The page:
Could gallium nitride be the key to reaching the full potential of AI?
Artificial intelligence, automation, and IoT undoubtedly present exciting opportunities in all aspects of life and business — from creating safer, more efficient workspaces to self-driving cars and drug development. However, it’s not all promises of easy living when it comes to contemplating a future dominated by AI.
Much of the discussion surrounding the impact of machine learning has centered on humans losing their jobs, but there is another, equally ominous threat of AI — its carbon footprint. In fact, research published by Cornell University found that the energy required to train a single neural network has a carbon footprint equal to the amount of lifetime emissions from five automobiles.
In order to get the most out of AI and the IoT, it is necessary to develop faster and more efficient circuits. Doing so would not only help reduce the carbon footprint of training AI, it would also significantly speed up the processors that will power the devices of the future. This is where gallium nitride (GaN) looks to have an impact as a potential replacement for silicon in semiconductors.
GaN vs. Silicon
Moore’s Law is an axiom in the electronics industry that was originally observed by Intel co-founder, Gordon A. Moore, in 1965. It states that that the number of transistors on a microchip doubles every two years, thereby increasing the speed of computers by the same amount.
Moore’s Law held true for nearly 50 years but has recently fallen into question as the rate of increase has struggled to maintain its original pace due to hardware restrictions. Discussing the slowdown, Mouser Electronics describes silicon-based MOSFETs (metal-oxide-semiconductor field-effect transistors) as being “close to their theoretical limits as determined by the underlying fundamental physics of (their) materials and processes.”
As technology places more demand on circuits, the transistors will need to become smaller and more powerful. The bandgap width of gallium nitride is what sets it apart from silicon and makes it a promising option for powering the devices of the future. At 3.4 eV (electron volts), GaN’s bandgap is much wider than that of silicon which is 1.1 eV.
The advantage of GaN’s wide bandgap is that it allows the semiconductors in which it is used to operate at higher frequencies, voltages, and temperatures than silicon-based MOSFETs. The ability to operate at higher frequencies and temperatures requires less fans and magnets, resulting in smaller units with quieter motors.
Wide Bandgap Semiconductors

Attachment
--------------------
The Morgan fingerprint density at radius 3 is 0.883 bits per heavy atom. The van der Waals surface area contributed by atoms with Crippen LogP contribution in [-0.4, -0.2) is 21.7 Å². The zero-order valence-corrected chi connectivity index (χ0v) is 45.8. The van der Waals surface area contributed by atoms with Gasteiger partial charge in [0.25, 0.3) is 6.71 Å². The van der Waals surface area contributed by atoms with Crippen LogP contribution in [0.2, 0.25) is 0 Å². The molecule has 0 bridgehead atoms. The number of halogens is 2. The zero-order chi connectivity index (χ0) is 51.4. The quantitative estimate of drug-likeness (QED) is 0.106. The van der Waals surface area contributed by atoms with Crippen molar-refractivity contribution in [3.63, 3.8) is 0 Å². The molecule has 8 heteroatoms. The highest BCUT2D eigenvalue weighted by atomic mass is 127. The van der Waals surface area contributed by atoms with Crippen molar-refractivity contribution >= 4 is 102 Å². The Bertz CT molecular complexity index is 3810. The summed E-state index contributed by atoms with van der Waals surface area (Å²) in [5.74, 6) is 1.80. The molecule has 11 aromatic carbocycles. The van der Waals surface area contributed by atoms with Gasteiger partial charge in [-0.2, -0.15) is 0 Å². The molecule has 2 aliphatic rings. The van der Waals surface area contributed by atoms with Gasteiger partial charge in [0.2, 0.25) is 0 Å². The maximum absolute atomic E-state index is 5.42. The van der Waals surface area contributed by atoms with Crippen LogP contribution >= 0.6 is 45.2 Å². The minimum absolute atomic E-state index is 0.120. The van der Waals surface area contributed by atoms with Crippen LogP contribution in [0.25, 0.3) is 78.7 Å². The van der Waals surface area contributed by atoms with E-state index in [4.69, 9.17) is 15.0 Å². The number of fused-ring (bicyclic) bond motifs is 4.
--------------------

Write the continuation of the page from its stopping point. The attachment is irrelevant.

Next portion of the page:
Wide bandgap (WBG) semiconductors made with gallium nitride hold a lot of potential as, in addition to the aforementioned advantages of GaN, they are able to eliminate 90 percent of the electricity loss that takes place during electricity conversion from AC to DC, and vice versa. This attribute significantly decreases both the cost and carbon footprint of systems powered by the semiconductors.
According to the Department of Energy, WBG could be used to reshape the electric grid, providing smaller transformers and converting the DC energy of renewable resources gathered from wind and solar farms into AC energy used in homes and businesses. Similarly, WBG semiconductors can have an impact on hybrid and electric cars by more efficiently converting an AC charge to DC and eliminating 66 percent of energy loss during charging.
Companies such as GaN Systems and Panasonic are developing GaN transistors for innovating systems and powering robotics that are growing more sophisticated by the day. As they do so, researchers are working to develop ways to shrink the size of gallium nitride transistors which currently require the assistance of existing MOSFETs or additional layering to create circuits. Once accomplished, GaN could begin to truly be seen as the successor to silicon.
Current Uses of Gallium Nitride
Although GaN has yet to be commonly employed in circuits, it has already seen widespread use in modern day electronics. Gallium nitride has been used in light-emitting diodes (LED) for the past two decades and is capable of emitting a spectrum of light from red to ultraviolet.
Conductors used in LED lightbulbs are typically aluminum gallium arsenide (AlGaAs), but gallium nitride conductors are used to emit the blue light used in Blu-ray players. TSMC, Apple, and others are currently using GaN to develop microLEDs which will power and illuminate the next generation of display screens.
Meanwhile, Comtech PST creates GaN amplifiers that are used for military radar, air traffic control, and speed cameras due to their high frequency range. Gallium nitride technology is also used in the largest and most efficient data centers and has even found its way into the most efficient chargers of mobile devices including those made by Anker and the Passport GO travel adapter.
The Bottom Line
Looking at its current uses and the promise it holds in cutting costs, powering imminent technological advances, and reducing bottom lines and carbon footprints, it is easy to see the advantages of gallium nitride. As more manufacturers and customers discover the benefits of gallium nitride, market demand will drive research that will secure its place in widespread adoption. Before long GaN technology could have a major impact across a wide swath of industries, making it an innovation to watch.